Dems want domestic terrorism probe
© Getty
Democrats want the Senate to investigate domestic terrorism in the wake of a South Carolina shooting that left nine dead. 
 
Sens. Patrick LeahyPatrick Joseph LeahySenate panel advances bill blocking tech giants from favoring own products Former US attorney considering Senate run in Vermont as Republican The Hill's 12:30 Report: Sen. Kaine, drivers stranded in I-95 backup MORE (Vt.), the ranking member of the Judiciary Committee; Dick DurbinDick DurbinManchin, Collins leading talks on overhauling election law, protecting election officials Swalwell slams House Republican for touting funding in bill she voted down Schumer opted for modest rules reform after pushback from moderates MORE (Ill.); Richard Blumenthal (Conn.); Dianne FeinsteinDianne Emiel FeinsteinSenate panel advances bill blocking tech giants from favoring own products Eight senators ask Biden to reverse course on Trump-era solar tariffs Lawmakers in both parties to launch new push on Violence Against Women Act MORE (Calif.); Chris CoonsChris Andrew CoonsSchumer opted for modest rules reform after pushback from moderates Manchin, Sinema join GOP to sink filibuster change for voting bill Democrats' filibuster gambit unravels MORE (Del.) and Al FrankenAlan (Al) Stuart FrankenMeet the Democrats' last best hope of preserving a House majority Franken rules out challenge against Gillibrand for Senate seat Franken targets senators from both parties in new comedy tour MORE (Minn.) said in a letter sent to Judiciary Committee Chairman Chuck GrassleyChuck GrassleySenate panel advances bill blocking tech giants from favoring own products Voting rights and Senate wrongs Swalwell slams House Republican for touting funding in bill she voted down MORE (R-Iowa) that lawmakers "must address the reality of domestic terrorism spurred by racial hatred head on."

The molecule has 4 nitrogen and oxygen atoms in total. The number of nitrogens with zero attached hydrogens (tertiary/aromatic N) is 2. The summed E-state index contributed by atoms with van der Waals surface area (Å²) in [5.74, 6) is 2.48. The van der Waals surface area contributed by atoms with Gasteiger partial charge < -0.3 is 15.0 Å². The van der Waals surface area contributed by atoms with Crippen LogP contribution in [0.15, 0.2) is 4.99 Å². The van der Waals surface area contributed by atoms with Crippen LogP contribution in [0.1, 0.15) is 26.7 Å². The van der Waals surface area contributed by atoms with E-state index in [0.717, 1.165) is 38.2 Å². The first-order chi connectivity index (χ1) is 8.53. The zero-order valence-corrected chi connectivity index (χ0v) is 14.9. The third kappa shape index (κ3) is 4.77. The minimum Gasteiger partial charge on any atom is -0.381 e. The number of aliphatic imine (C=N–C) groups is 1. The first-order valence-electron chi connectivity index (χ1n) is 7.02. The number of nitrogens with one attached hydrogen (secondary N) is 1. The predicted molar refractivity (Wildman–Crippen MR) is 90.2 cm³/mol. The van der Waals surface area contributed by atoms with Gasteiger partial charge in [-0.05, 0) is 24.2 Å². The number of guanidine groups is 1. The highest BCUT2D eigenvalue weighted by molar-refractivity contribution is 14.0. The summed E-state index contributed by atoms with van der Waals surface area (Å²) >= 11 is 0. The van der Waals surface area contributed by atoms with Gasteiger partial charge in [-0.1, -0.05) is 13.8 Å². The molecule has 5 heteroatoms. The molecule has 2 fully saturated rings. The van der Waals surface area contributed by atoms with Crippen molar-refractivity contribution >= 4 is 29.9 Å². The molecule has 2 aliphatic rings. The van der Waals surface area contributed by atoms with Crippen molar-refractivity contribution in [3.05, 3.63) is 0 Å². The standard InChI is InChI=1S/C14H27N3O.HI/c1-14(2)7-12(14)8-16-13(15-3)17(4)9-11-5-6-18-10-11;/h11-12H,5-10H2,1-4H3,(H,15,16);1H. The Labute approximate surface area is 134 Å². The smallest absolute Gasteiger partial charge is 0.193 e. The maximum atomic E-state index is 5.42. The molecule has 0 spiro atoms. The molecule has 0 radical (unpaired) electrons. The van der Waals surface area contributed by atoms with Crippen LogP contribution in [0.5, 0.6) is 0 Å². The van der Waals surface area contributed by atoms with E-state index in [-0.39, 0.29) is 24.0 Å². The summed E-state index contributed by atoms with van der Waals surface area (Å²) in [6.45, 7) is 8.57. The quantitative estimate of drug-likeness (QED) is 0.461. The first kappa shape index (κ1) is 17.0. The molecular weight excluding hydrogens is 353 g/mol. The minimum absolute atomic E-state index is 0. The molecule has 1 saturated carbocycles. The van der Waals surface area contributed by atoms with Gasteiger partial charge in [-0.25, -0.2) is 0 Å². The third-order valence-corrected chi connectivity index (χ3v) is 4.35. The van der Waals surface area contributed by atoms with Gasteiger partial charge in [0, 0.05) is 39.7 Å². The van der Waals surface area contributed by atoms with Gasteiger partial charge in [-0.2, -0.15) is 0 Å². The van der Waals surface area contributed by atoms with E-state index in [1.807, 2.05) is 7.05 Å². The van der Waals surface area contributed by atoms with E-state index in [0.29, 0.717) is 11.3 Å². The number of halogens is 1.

ADVERTISEMENT
"We urge you to hold hearings in the Senate Judiciary Committee on the threat posed by domestic terrorism and homegrown hate groups," the senators said in the Tuesday letter. "In the past, mass violence in our country has been explained away as an act of insanity to be treated as a mental health issue. What we saw in South Carolina is about hate, and it is about evil."
 
The letter comes after a gunman opened fire earlier this month on congregants at Emanuel African Methodist Episcopal Church in Charleston, S.C., killing nine.
 
The six senators, who are members of the Judiciary Committee, suggested that the hearings could focus on domestic terrorism and "homegrown hate groups," including how the groups recruit and spread their ideology, as well as how they plan out their attacks and choose potential targets.
 
The committee previously held a hearing on hate crimes after a 2012 shooting at a Sikh temple in Oak Creek, Wis. 
 
The Department of Justice announced earlier this month that federal officials would investigate the Charleston shooting as a hate crime, but the senators said it must also be looked at as an act of domestic terrorism. 
 
"We often think of terrorism as the sacrifice of innocent lives in service to a murderous ideology, and [suspect Dylann] Roof’s actions were clearly driven by bizarre and perverse beliefs," they said. "If this same act had been perpetrated by someone claiming a desire to harm Americans in the service of Islamist principles, it would immediately be labeled an act of terror."